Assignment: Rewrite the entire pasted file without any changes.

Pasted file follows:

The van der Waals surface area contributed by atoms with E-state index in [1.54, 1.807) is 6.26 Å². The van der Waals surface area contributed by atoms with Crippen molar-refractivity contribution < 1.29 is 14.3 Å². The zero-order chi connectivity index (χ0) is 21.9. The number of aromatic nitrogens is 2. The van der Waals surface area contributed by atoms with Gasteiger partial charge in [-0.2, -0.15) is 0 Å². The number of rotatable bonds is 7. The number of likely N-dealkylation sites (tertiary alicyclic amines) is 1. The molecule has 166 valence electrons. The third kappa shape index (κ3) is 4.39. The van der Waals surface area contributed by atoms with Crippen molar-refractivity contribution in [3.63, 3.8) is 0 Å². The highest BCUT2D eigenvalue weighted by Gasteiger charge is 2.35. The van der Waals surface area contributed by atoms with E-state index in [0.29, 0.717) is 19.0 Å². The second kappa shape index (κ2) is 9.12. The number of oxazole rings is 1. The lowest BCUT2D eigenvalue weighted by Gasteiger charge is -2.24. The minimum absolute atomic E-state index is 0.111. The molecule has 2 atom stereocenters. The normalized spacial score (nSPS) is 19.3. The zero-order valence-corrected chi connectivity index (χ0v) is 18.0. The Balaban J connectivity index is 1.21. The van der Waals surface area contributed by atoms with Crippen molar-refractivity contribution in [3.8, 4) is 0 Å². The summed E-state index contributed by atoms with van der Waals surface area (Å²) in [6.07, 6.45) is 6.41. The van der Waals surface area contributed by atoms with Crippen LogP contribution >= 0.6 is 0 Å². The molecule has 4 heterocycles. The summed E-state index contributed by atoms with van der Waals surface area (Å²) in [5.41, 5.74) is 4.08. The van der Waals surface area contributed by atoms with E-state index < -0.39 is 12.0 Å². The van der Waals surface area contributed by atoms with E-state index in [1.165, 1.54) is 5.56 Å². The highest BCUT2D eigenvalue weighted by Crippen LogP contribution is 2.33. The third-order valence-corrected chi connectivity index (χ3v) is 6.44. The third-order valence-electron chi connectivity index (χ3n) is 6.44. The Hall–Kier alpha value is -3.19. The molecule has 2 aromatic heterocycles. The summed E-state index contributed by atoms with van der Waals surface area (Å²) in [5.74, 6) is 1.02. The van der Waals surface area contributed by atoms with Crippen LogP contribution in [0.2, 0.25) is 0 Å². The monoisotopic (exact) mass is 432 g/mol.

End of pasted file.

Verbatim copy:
The van der Waals surface area contributed by atoms with E-state index in [1.54, 1.807) is 6.26 Å². The van der Waals surface area contributed by atoms with Crippen molar-refractivity contribution < 1.29 is 14.3 Å². The zero-order chi connectivity index (χ0) is 21.9. The number of aromatic nitrogens is 2. The van der Waals surface area contributed by atoms with Gasteiger partial charge in [-0.2, -0.15) is 0 Å². The number of rotatable bonds is 7. The number of likely N-dealkylation sites (tertiary alicyclic amines) is 1. The molecule has 166 valence electrons. The third kappa shape index (κ3) is 4.39. The van der Waals surface area contributed by atoms with Crippen molar-refractivity contribution in [3.63, 3.8) is 0 Å². The highest BCUT2D eigenvalue weighted by Gasteiger charge is 2.35. The van der Waals surface area contributed by atoms with E-state index in [0.29, 0.717) is 19.0 Å². The second kappa shape index (κ2) is 9.12. The number of oxazole rings is 1. The lowest BCUT2D eigenvalue weighted by Gasteiger charge is -2.24. The minimum absolute atomic E-state index is 0.111. The molecule has 2 atom stereocenters. The normalized spacial score (nSPS) is 19.3. The zero-order valence-corrected chi connectivity index (χ0v) is 18.0. The Balaban J connectivity index is 1.21. The van der Waals surface area contributed by atoms with Crippen molar-refractivity contribution in [3.8, 4) is 0 Å². The summed E-state index contributed by atoms with van der Waals surface area (Å²) in [6.07, 6.45) is 6.41. The van der Waals surface area contributed by atoms with Crippen LogP contribution >= 0.6 is 0 Å². The molecule has 4 heterocycles. The summed E-state index contributed by atoms with van der Waals surface area (Å²) in [5.41, 5.74) is 4.08. The van der Waals surface area contributed by atoms with E-state index < -0.39 is 12.0 Å². The van der Waals surface area contributed by atoms with E-state index in [1.165, 1.54) is 5.56 Å². The highest BCUT2D eigenvalue weighted by Crippen LogP contribution is 2.33. The third-order valence-corrected chi connectivity index (χ3v) is 6.44. The third-order valence-electron chi connectivity index (χ3n) is 6.44. The Hall–Kier alpha value is -3.19. The molecule has 2 aromatic heterocycles. The summed E-state index contributed by atoms with van der Waals surface area (Å²) in [5.74, 6) is 1.02. The van der Waals surface area contributed by atoms with Crippen LogP contribution in [0.2, 0.25) is 0 Å². The monoisotopic (exact) mass is 432 g/mol.